|Publication number||US5192429 A|
|Application number||US 07/724,190|
|Publication date||Mar 9, 1993|
|Filing date||Jul 1, 1991|
|Priority date||Jul 1, 1991|
|Publication number||07724190, 724190, US 5192429 A, US 5192429A, US-A-5192429, US5192429 A, US5192429A|
|Inventors||Bernard R. Bader|
|Original Assignee||Bader Bernard R|
|Export Citation||BiBTeX, EndNote, RefMan|
|Patent Citations (9), Referenced by (30), Classifications (9), Legal Events (7)|
|External Links: USPTO, USPTO Assignment, Espacenet|
This invention relates to a self-cleaning filter for filtering fluids drawn from bodies of fluid. More particularly, this invention relates to a self-cleaning filter with an enclosed screen assembly, a cleaning system rotatable mounted within the enclosed screen assembly, and a propulsion system that causes the cleaning system to rotate and clean the screen portion of the enclosed screen assembly.
Frequently, there is a need to draw fluid from a larger body of fluid where the quality and content of the fluid are relatively uncontrolled. A common example is drawing water from a pond, river, canal, or ditch for irrigation of agricultural lands. The water in such bodies frequently is full of debris which can be floating on the water's surface, suspended in the water, and resting on the bottom of the body. The debris can range in size and shape from trees or large tree limbs to small leaves and pieces of paper.
This debris presents several problems when the water is drawn by pump suction pipes. First, the debris can clog the inlet from the pump to the water source and prevent any water from being drawn. Also, smaller pieces of debris capable of passing through the pump inlet can cause damage to the pump which results in time loss and repairs costs from frequent breakdowns.
Separating liquid effluent from solid waste in waste treatment plants presents the same types of problems. The solid waste will either clog up the suction intake of the pump or pass into the pump causing pump failure. These types of problems occur whenever fluid is drawn from a body containing non-fluid debris.
This problem and attempts to solve it are well known. The obvious solution is to cover the end of the pump suction pipe inlet with a simple filter that allows passage of the water while blocking debris above a certain size. These simple filters suffer from the same sort of clogging problems discussed above and therefore have a limited usefulness.
Other attempts to solve these problems have used a more sophisticated filter that uses a rotary cylindrical filter screen assembly. Typically, the rotary cylindrical filter screen assembly rotates about stationary nozzles that direct spray against the inside of the filter screen assembly in an attempt to force debris away from the outside of the filter screen assembly.
While these filters are an improvement over the simple filter in some ways, they also present problems. First, a motive force must be provided to cause the rotary cylindrical filter screen assembly to rotate. In the larger versions of this type of filter, considerable force may be required to rotate the filter screen assembly.
The cleaning feature of this filter type will not function if the filter screen is prevented from rotating. As a result, the entire rotary cylindrical filter screen assembly must be held out of contact with other objects to ensure that it functions correctly. If the filter screen assembly is allowed to rest against the side or bottom of the body of the fluid, it will stop turning and the filter will clog quickly. The same thing can happen if a large piece of debris becomes entangled with the filter screen assembly. This filter, thus, does not provide a reliable solution to the problems.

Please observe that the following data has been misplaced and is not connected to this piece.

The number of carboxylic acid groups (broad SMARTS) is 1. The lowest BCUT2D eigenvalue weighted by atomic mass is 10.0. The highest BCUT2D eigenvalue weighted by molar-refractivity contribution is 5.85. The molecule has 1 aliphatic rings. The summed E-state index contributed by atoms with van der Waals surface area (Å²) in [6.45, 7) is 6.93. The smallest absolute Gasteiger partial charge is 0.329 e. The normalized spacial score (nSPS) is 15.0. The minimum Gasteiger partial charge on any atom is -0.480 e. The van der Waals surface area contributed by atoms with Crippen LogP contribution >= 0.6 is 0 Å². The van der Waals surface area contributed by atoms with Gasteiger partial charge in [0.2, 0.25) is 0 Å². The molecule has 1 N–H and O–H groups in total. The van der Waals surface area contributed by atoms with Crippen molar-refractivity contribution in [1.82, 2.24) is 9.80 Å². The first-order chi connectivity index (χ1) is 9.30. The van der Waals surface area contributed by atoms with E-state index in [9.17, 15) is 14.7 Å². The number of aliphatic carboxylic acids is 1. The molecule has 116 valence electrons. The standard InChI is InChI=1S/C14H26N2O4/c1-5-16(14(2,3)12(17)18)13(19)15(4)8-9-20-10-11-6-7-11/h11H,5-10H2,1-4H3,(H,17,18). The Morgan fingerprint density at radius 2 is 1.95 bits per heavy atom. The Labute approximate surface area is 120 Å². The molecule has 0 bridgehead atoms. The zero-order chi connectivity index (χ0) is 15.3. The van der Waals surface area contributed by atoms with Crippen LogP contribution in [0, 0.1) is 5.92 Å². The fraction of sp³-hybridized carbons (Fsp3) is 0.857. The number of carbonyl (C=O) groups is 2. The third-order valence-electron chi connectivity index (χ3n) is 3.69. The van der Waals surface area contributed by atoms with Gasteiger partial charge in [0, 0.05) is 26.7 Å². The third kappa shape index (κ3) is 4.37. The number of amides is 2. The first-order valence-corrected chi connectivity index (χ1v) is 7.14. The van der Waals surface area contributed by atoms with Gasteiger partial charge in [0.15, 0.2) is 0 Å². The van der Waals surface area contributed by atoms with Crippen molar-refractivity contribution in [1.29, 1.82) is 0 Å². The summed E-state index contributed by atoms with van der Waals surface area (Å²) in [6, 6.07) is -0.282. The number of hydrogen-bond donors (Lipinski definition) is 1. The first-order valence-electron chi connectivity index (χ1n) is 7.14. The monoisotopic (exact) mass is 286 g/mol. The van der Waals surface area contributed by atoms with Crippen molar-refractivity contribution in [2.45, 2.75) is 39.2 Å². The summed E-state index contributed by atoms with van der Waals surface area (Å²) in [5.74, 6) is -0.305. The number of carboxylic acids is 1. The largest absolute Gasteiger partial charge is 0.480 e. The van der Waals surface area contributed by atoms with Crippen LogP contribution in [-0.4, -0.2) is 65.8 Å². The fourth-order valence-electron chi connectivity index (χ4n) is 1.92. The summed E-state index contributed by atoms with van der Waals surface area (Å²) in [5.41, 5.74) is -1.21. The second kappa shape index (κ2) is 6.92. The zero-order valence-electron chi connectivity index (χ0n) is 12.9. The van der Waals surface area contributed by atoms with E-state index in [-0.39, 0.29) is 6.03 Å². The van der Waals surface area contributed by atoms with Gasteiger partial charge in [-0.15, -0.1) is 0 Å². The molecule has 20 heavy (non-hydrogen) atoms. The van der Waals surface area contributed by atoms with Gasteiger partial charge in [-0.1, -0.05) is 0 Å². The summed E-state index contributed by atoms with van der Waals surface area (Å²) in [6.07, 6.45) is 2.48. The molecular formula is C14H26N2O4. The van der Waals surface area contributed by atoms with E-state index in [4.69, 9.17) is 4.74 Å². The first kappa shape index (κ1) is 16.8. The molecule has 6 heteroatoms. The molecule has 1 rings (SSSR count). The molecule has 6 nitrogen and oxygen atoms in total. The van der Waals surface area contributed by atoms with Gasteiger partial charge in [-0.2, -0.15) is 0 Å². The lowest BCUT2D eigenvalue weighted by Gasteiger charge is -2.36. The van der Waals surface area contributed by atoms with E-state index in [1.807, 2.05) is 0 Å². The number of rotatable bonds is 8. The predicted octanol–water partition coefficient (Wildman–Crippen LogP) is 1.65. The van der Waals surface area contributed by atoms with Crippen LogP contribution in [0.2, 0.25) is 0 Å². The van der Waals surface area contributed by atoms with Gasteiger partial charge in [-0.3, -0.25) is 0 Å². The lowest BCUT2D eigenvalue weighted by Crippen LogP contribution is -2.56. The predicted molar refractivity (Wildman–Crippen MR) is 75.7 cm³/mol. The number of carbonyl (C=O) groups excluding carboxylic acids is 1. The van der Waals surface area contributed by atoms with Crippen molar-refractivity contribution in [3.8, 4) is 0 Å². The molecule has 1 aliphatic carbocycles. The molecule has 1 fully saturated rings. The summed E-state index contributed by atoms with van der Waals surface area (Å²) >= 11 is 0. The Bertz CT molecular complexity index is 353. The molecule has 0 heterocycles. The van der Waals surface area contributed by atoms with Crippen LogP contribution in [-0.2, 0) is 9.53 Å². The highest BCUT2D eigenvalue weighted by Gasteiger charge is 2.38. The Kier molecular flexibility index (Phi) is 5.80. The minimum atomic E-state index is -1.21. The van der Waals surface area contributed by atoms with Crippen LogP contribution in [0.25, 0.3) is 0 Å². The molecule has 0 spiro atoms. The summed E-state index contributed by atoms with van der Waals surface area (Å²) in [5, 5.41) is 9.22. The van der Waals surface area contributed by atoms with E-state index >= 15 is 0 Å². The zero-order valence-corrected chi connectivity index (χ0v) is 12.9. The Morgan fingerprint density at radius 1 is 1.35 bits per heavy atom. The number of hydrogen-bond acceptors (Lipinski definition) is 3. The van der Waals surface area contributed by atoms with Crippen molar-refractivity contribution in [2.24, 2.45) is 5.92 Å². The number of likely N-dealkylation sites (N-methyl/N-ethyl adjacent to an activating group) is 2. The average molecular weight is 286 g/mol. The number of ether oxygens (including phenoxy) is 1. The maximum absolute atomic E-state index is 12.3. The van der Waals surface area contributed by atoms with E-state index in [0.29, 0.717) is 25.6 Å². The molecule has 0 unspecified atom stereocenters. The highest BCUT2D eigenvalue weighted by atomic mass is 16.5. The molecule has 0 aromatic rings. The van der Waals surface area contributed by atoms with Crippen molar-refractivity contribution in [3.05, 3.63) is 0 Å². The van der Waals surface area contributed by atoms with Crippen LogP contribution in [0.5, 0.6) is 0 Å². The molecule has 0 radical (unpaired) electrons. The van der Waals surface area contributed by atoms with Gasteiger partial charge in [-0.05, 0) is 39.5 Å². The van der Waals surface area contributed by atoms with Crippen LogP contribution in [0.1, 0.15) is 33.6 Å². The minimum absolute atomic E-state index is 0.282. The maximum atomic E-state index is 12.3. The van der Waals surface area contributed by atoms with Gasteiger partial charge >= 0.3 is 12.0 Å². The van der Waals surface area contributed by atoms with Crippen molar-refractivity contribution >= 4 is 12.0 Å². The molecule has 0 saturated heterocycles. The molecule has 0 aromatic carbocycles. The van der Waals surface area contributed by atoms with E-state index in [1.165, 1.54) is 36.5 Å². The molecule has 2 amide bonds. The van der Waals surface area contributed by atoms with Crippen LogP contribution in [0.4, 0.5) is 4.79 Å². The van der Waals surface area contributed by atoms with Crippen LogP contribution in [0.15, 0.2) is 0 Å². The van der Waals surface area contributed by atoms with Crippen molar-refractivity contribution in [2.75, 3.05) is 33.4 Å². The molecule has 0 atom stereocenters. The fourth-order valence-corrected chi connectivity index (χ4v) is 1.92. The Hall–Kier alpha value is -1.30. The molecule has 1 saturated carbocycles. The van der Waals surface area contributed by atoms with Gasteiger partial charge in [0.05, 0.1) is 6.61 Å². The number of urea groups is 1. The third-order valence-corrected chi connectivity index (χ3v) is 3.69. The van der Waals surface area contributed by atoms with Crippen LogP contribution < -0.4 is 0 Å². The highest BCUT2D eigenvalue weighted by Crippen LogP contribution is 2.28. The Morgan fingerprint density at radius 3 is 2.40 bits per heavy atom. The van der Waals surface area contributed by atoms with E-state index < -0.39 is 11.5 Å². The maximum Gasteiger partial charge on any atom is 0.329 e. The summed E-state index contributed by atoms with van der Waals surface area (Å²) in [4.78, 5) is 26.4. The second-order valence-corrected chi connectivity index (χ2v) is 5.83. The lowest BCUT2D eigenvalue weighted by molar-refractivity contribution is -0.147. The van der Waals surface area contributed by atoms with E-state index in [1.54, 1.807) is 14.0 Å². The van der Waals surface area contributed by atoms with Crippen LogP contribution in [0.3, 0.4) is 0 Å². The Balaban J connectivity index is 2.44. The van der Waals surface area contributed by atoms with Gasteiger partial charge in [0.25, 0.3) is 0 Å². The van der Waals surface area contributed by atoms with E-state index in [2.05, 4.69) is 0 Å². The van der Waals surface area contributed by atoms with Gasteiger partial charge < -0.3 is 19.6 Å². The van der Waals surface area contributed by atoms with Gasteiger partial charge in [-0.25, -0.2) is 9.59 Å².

As illustrated by the above discussion, there are a number of desirable features for a self-cleaning filter. It would be desirable to have a filter that was continually self-cleaning. It also would be desirable to have a self-cleaning filter that is reliable. Further, it would be desirable to have a self-cleaning filter that can operate regardless of the environment into which it is placed or the way it is oriented. In addition, it would be desirable to have a self-cleaning filter that is inexpensive and easy to maintain.
While the discussion herein relates to a self-cleaning filter, it is not intended that the invention be limited to this situation. It will be obvious from the description that follows that the present invention will be useful in other applications with problems common to those described herein.
It is an object of the present invention to provide a self-cleaning filter.
It is also an object of the present invention to provide a self-cleaning filter that can operate in any position or environment into which it is placed.
It is a further object of the present invention to provide a self-cleaning filter that is reliable.
It is yet another object of the present invention to provide a self-cleaning filter that is inexpensive and easy to maintain.
It is also an object of the present invention to provide a self-cleaning filter that is inexpensive to operate.
The present invention achieves these and other objectives which will become apparent from the description that follows, by providing a self-cleaning filter with a substantially hollow enclosed screen assembly, a cleaning system rotatable mounted within the enclosed screen assembly, and a propulsion system that provides a motive force to the cleaning system so that it can rotate inside of and relative to the enclosed screen assembly.